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For the overall context of Curiosity’s travels, see Pinpointing Curiosity’s location in Gale Crater.
Since my last rover update on November 14th, Curiosity moved relatively little. They drove a short distance to the southeast to a point where they wanted to drill, but have not moved from this location for the past two weeks because of drill issues.
While the engineers study the drill problem, which requires them to not move either the rover or the drill arm, the scientists have still used Curiosity to take images of the dust in the sky, to take hourly images of the dust on the ground (to see how it is changed by the wind), and to take images of nearby interesting nearby features (below the fold).
When they will move again remains up in the air. The drill issues are serious and must be understood, since there is a design flaw in the drill’s electrical system that causes intermittent short circuits and if not carefully handled could actually short out the rover’s entire electrical system and end the mission.
Not that Curiosity will never move again. There are two possibilities. The more likely one will be that they will figure out the issues now, drill the hole as originally planned, and then move on. If they fail to solve the problem, they will then forego drilling now (and maybe in the future as well), and move on immediately. Either way, expect them to head south and southeast, picking their way through the dust field, aiming for Mount Sharp.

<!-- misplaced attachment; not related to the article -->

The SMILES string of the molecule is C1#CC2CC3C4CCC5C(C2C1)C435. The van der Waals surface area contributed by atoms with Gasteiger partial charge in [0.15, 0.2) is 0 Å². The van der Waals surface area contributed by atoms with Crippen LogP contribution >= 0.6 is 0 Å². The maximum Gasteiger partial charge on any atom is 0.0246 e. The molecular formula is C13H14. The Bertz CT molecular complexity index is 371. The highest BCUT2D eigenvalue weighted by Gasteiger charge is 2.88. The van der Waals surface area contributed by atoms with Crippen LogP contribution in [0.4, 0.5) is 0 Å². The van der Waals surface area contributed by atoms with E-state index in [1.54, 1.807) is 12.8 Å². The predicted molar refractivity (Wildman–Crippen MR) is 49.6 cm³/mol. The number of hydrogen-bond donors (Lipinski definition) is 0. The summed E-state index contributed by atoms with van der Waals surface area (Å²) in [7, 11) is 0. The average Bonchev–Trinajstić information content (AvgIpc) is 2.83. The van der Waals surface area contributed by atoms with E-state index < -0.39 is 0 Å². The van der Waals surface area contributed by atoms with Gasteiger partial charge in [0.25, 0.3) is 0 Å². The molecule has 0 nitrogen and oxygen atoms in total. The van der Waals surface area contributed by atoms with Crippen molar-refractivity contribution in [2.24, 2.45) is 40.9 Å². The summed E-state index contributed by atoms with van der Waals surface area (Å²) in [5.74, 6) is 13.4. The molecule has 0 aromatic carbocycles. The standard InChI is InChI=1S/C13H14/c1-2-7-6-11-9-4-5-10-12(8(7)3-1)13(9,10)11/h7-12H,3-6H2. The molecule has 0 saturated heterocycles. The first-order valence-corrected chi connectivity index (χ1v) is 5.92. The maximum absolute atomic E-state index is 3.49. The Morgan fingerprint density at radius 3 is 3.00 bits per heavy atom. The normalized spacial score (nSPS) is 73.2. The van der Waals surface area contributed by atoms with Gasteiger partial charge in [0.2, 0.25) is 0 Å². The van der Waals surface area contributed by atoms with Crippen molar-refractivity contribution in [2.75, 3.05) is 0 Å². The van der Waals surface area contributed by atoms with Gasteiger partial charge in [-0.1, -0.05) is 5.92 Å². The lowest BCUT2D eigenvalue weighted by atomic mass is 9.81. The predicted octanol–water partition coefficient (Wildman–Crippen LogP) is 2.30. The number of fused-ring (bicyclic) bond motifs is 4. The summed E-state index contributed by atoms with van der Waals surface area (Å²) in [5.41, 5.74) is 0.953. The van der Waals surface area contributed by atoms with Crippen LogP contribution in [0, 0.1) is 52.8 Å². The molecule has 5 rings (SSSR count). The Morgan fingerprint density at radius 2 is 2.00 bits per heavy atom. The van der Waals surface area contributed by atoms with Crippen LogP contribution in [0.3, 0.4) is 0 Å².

For the overall context of Opportunity’s travels at Endeavour Crater, see Opportunity’s future travels on Mars.
My guess as to Opportunity’s future course in my November 14th update, was somewhat wrong. The image to the right has been annotated by me to show Opportunity’s travels through Sol 4569. Instead of heading south they went west to circle around the next mound, which they dubbed Pompys Tower. I have also annotated the image to show the approximate view of the panorama below, taken by Opportunity’s panoramic camera on Sol 4576. It appears the science team is carefully studying the ridge before them with possibly the intent of moving closer to it to study it better.
This very detailed Opportunity update from the Planetary Society says that their primary goal now is to drive south to the gully where they will then descend into the floor of Endeavour Crater. That gully is quite a distance south, and is likely not easily reached traveling through the rough terrain inside the rim of the crater, where Opportunity presently is. To reach it, they will probably have to find a route out of the rim to the west and skirt the rim as they move south. The panorama below however suggests otherwise, that the science team is reluctant to leave the interior of the rim, where they are finding older, more interesting geology. It suggests they are considering weaving their way south within the rim. The trip will be slower, but the data obtained more interesting.
The panorama however does reveal one problem they have traveling within the rim. This image has been rotated to show the actual slope that Opportunity is on. At 22 degrees, it is quite steep. So far the rover is handling it, helped for sure by the one-third Martian gravity. Nonetheless, it is an issue they have to face if they stay within the rim as they move south.